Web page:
Bob Denny: I regret that
Published: Tuesday, July 16, 2013 at 11:45 a.m.
Last Modified: Tuesday, July 16, 2013 at 11:45 a.m.
I sure wish I hadn’t done that!
Have you ever said that? In my human growth and development psychology class at Florida Gateway College, I assigned a group exercise in which students studied their own teenage years, and examined their successes, failures, and regrets.
How did they do it? Working in groups, they discussed their experiences and considered things they could have done different, if they had the chance. In doing the exercise, they worked on generating better choices they could have made. These better choices could be used to help them with future choices they will face.
If we can learn from our mistakes, we may be better able to deal with future problems, emergencies and crises, and make the best of the challenges we’ll face. We can learn to see problems as challenges, and as opportunities, in which we can learn and grow and use to build better lives for ourselves. Working together, the class came up with really good ideas.
As we grew up, we learned experiences from life that helped us to survive youth, and become mature adults. We also probably picked up some emotional scars, from some traumatic events. But what we became is partly a result of choices we made about meeting those challenges, and what we decided to do. You have the power to take charge of your life, and make it into the life you want. Even by dreaming of a better life you start the ball rolling, and makes you want to build towards an even better life.
Psychologists have several approaches to explain how we learn, grow, and develop into mature adults. How can we use psychology to help us make important choices in life?
Psychological behaviorists say it’s not what happens to us in life, but what we do about it. The way we act causes the way we feel. There’s actually been research that if we are asked to smile during an interview or experiment, we actually report being happier when asked about it after the study is done. And, when we smile others are likely to be more supportive and to feel better about us. Change the way you act, and you change your life.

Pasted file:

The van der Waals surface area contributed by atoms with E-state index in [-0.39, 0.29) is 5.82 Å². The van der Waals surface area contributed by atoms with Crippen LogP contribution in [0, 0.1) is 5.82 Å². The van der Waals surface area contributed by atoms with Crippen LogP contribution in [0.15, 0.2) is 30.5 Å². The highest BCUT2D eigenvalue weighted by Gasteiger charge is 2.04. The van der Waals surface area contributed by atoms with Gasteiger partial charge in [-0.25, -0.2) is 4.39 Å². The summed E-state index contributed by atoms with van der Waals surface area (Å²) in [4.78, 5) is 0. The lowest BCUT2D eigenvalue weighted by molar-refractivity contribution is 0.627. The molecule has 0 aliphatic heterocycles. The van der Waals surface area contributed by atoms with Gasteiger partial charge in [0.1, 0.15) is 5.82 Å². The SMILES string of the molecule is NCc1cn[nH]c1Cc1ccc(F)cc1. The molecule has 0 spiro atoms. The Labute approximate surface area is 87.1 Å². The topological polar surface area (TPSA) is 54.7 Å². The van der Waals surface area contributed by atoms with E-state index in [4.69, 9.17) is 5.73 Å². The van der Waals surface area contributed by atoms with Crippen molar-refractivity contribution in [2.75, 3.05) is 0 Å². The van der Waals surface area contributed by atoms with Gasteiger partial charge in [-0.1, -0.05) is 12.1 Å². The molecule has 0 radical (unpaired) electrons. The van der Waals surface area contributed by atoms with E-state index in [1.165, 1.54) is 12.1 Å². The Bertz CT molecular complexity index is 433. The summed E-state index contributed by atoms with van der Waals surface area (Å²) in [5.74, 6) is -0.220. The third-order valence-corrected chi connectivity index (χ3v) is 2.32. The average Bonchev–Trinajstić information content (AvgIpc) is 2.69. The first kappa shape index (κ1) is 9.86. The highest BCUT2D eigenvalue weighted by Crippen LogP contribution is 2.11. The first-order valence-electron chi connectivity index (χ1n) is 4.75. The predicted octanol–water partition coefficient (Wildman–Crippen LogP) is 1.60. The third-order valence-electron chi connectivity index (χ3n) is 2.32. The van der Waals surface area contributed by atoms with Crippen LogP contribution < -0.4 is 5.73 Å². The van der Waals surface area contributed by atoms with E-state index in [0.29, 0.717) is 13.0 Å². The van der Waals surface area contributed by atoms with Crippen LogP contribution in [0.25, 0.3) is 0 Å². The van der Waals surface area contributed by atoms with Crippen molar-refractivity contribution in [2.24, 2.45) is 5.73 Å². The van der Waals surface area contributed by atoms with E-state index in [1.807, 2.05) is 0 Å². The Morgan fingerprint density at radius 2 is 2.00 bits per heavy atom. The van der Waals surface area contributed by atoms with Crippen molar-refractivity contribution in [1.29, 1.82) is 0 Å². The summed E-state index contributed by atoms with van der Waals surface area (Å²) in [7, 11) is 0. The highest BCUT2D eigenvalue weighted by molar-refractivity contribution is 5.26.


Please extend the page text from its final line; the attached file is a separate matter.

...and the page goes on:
Humanistic psychologists take another helpful approach. Let’s take an acorn as an example. If the acorn falls on rocky or poor soil, and doesn’t get its needs met for water and support, it will be stunted and weak. It may never succeed at all. It may die and never become the great oak tree it could be. Like the acorn, if we don’t get our needs met, if we’re not supported and nurtured and given opportunity in our lives, if we aren’t able to overcome life’s hurdles, we’ll never reach our full potential and be the great people we could become. We need to nurture ourselves, by seeking opportunities to learn and grow, and develop our potential talents and knowledge. As the acorn can become a magnificent huge oak tree, we can build happy successful lives for ourselves, and make the most of what we’ve got to work with.
Finally, there’s a newer school of thought called “narrative therapy.” Take the time and the thought to see your life as a story, with a meaning, a purpose and a plot, then you can have a chance to rewrite your own story, and to make it the story you want it to be.
It’s your life; the most precious thing you’ve got. Don’t waste it judging yourself harshly, or living with unnecessary regrets. You can decide to change the way you think about the past, and to make your life now and in the future the best it can be. Make your life the best life you can with what you’ve got to work with.
Bob Denny teaches psychology at Florida Gateway College, and has been a licensed mental health counselor in Florida. Share your ideas and comments at Bob.Denny8@gmail.com.